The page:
Nearly 40 million people of all ages - one in seven Americans - are affected by arthritis or a related disease that affects the joints, muscles and bones. These diseases can cause severe health impairment leading to death, but their impact is usually reflected in restricted activity, loss of productivity, increased utilization of medical services and the high cost of medical and disability expenses. The Washington University rheumatology specialists at Barnes-Jewish provide care for patients with a wide range of rheumatic diseases, including arthritis, vasculitis, musculoskeletal, autoimmune and inflammatory diseases, as well as other diseases of the bones and joints.
Common problems our specialists treat include:
- Ankylosing spondylitis
- Behcet's disease
- Gout and pseudogout
- Lupus (SLE)
- Marfan's syndrome
- Psoriatic arthritis
- Mixed connective tissue disease (MCTD)
- Polymyalgia rheumatia
- Reiter's syndrome
- Rheumatoid arthritis
- Sjogren's syndrome
- Temporal arthritis
- Wegener's granulomatosis
Barnes-Jewish Hospital rheumatologists offer a level of experience and expertise available at few centers in the nation. Among the leading-edge treatments currently offered are plasma pheresis and IV infusion therapy, which provide alternate forms of therapy for appropriate patients who suffer from various rheumatologic disorders.
Washington University also has opened the new Center for Arthritis and Related Diseases, which seeks to integrate all aspects of arthritis patient care, education and research with the many different types of expertise available at Barnes-Jewish Hospital.
A number of promising new therapies currently are being evaluated at the Center. Preliminary information from the evaluations of new drugs suggests that they will be highly effective and produce fewer side effects than those currently available.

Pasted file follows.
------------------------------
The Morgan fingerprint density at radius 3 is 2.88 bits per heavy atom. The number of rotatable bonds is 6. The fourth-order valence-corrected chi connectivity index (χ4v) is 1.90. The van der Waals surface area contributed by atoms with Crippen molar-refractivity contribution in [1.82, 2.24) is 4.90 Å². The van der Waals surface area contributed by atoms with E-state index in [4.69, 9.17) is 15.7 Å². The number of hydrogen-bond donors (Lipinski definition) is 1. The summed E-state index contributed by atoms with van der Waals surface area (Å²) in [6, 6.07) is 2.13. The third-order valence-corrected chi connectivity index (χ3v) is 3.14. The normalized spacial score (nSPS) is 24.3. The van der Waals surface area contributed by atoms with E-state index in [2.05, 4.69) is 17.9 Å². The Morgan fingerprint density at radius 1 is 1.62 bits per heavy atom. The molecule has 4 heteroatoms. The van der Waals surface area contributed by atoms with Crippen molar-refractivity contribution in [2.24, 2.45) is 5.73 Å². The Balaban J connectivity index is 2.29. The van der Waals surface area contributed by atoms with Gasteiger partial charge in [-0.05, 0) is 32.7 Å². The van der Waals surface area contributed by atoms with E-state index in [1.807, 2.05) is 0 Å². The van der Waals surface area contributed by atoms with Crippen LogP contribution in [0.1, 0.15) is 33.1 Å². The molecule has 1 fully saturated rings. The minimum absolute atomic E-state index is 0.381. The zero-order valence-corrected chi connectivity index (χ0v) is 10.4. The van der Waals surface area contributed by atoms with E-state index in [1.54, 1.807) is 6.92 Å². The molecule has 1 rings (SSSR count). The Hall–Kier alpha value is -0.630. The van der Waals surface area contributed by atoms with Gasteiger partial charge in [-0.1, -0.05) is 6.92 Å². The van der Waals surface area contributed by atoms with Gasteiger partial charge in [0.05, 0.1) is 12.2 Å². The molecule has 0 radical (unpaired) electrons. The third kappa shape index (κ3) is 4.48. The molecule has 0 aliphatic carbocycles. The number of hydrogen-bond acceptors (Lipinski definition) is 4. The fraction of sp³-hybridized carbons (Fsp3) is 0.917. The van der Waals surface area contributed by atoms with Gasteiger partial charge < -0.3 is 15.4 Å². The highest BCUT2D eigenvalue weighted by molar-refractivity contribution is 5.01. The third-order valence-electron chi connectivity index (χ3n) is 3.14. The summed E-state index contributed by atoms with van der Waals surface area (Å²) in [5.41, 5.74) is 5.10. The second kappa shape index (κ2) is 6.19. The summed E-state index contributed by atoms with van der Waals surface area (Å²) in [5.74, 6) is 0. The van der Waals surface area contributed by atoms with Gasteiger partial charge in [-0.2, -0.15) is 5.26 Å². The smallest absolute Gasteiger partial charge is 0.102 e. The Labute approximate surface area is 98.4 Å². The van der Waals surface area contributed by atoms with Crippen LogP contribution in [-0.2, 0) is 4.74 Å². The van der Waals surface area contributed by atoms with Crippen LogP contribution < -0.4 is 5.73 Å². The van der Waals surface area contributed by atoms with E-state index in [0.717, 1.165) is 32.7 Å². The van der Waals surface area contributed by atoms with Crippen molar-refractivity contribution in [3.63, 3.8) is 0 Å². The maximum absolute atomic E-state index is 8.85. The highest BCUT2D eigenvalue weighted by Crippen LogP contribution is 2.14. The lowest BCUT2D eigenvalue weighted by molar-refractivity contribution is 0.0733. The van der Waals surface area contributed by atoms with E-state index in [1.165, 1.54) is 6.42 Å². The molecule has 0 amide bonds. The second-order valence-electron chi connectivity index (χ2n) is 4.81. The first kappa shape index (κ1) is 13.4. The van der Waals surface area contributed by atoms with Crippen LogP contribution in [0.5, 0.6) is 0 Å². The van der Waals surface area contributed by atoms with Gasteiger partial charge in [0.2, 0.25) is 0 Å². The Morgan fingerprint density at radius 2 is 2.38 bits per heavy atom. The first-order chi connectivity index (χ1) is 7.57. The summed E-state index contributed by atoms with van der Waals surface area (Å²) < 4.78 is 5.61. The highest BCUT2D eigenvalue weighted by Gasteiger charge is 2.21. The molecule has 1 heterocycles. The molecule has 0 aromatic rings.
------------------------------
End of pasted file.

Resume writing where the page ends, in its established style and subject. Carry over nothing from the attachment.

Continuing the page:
Basic science and clinical researchers within the Washington University Division of Rheumatology are heavily involved in research to increase our understanding of the immune system and various rheumatic diseases. In the last four years, the extramural research funding has more than tripled due to new leadership and through the attraction of world-renown scientists to our laboratories.
Clinical research is performed to determine the efficacy of new therapies in collaboration with pharmaceutical and biotechnology companies. Within the Division, there are a number of promising new drugs in the final stages of study, particularly for rheumatoid arthritis, that are available for appropriate patients through such clinical trials. And, through participation in past trials, our experts have experience with a variety of new drugs that recently received FDA approval.
Investigators at the Center for Arthritis and Related Diseases have dedicated themselves to an intensive assault on arthritis and related diseases. Although little is known about the causes of most forms of arthritis, many result from autoimmune diseases in which the immune system, intended to attack foreign invaders, turns instead to attack normal body tissue.Investigators at the Center focus on learning to regulate the overactivity of cells and proteins in the blood that result in these self-destructive reactions.
This approach promises to lead to new therapies for rheumatoid arthritis and lupus, just as discovering the cause of Lyme disease, a potentially disabling form of arthritis that can also significantly damage the heart and brain, led rheumatologists to a simple antibiotic cure.